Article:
Bedtime stories are a standard part of many bedtime routines, and so they should be! But did you know there are quite a few reasons why this is the case?
It was one of the proudest moments of my short career as a mother.
My daughter was 6 months old and earlier that week she’d already learned to give a kiss. I mean really, where do you go from there?
As we sat and read Go, Dog, Go, she learned to turn the pages of the book. Countless books, countless pages later we are still reading. Often during the day and regularly as part of our bedtime routine. It is a cherished time for our kids and us that we all value.
The kids always ask for it and unless we are really strapped for time, it’s the one part of bedtime routine we try not to let slide. For many reasons, I’ll talk about below.
Our bedtime routine goes something like this:
- Leave the dinner table and run around with siblings screaming in the ecstasy that only comes pre-bedtime
- Take a bath or shower (not every single night)
- Brush teeth
- Go to individual room and wait for mom and dad to come, read, and have some snuggle time
Here are some reasons bedtime reading is more important than you think
Every family is different and there is no cookie cutter mold, but I believe, across the board, these are the benefits of reading with your kids at night.
You get and give lots of cuddles
We already know that cuddling is good for our children’s brains. It’s also good for our brains. And our relationship together. Children can sit in your lap, beside you on the chair, or you can even lay in bed with them and read. We often read in my daughter’s room with this jumbo flashlight. You know, cause it makes things more fun.
This is a time when my children who aren’t normally big cuddlers without cause will snuggle up, play with my hair, and consent to being tickled for a time. They love both reading and the closeness it brings.
It’s a great wind down after bath and brushing teeth
Since the hour preceding bedtime is Crazy Town over here, it’s necessary for us to have wind-down routines in place. It’s one of the best ways to get your little ones to go to sleep without fighting, screaming, and refusing. Reading books is an excellent way to help the wind-down.
They usually willingly sit still (read this if your kids can’t seem to sit still while reading) and pay attention which is often enough to help their heart rates slow. A parent’s words are very calming to children so the mere fact you are reading – even using silly voices – can help children feel safe.
You can choose that speak to what’s happening with your family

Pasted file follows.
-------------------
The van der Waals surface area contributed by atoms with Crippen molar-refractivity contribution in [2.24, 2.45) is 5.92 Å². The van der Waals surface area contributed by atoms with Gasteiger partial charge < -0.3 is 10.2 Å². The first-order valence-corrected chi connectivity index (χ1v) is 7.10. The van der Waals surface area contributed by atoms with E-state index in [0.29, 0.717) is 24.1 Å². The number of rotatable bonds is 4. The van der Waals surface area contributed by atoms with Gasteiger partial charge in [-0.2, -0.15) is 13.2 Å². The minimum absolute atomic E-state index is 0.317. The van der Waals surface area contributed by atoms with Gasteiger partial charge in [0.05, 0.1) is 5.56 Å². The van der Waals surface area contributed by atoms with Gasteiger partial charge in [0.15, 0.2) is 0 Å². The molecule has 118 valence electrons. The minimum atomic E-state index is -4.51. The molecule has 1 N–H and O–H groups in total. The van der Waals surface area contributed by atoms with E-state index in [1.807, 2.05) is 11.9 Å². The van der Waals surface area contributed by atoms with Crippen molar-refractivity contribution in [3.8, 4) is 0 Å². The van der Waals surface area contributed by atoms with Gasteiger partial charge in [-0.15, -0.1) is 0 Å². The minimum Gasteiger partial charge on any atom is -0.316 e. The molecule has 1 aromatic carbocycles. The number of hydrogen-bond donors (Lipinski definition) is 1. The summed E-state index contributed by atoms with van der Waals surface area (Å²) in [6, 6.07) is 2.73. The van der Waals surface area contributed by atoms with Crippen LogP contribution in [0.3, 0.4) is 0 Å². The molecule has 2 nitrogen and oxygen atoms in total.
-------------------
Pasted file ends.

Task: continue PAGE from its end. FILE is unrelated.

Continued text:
The other day my mother mentioned that my two middle boys don’t greet people well when spoken to. Someone will say “hello” and they’ll stare at them blankly. While they aren’t being “rude” it sort of is rude, and she mentioned I take the time this week to read them a manners book on greetings. We have an entire series on manners so this could work.
We’ve done this for issues such as body parts, watching too much TV, why it’s important to eat healthy, and sharing. If I know something is going on with a child I’ll often choose a book that speaks to that issue and then I’ll try to engage them in conversation throughout. A story really gives your children context. If you don’t have a specific book in your home, you can even read a book on your phone or tablet using an app or a website like Scholastic.
A great opportunity for individual time
If you have multiple children at home you know the struggle to find time to spend with your children individually. They want it. You want it. It’s undeniably beneficial, and yet it’s hard to fit in. We do bedtime routines for each child alone. I take two, my husband takes two, and we sort of rotate who gets who depending on the night and which parent the child asks for.
This means that if we had a super busy day, there are at least 15+ minutes a day where the child gets a parent’s undivided attention. It may not seem like much, but our kids eat it up.
It’s the calmest and quiet part of the day
As soon the door closes, the lights dim, and we sit in the chair or lay on the bed calmness starts to reign. Their fidgeting and wiggles start to lessen and they pay attention to what’s happening. Okay, my 2-year-old never fully calms down, but even he lays his head back on my shoulder and gets into the groove.
While we will read during other parts of the day, it’s often difficult for the kids to pay attention and concentrate right before a meal (if they’re hungry) or right after an intense play time (when they’re wound up). In our home, the bedtime read is the calmest and most enjoyable.
Rachel- a mother far from home blog
This post was sponsored by Orajel™. The opinions and text are all mine.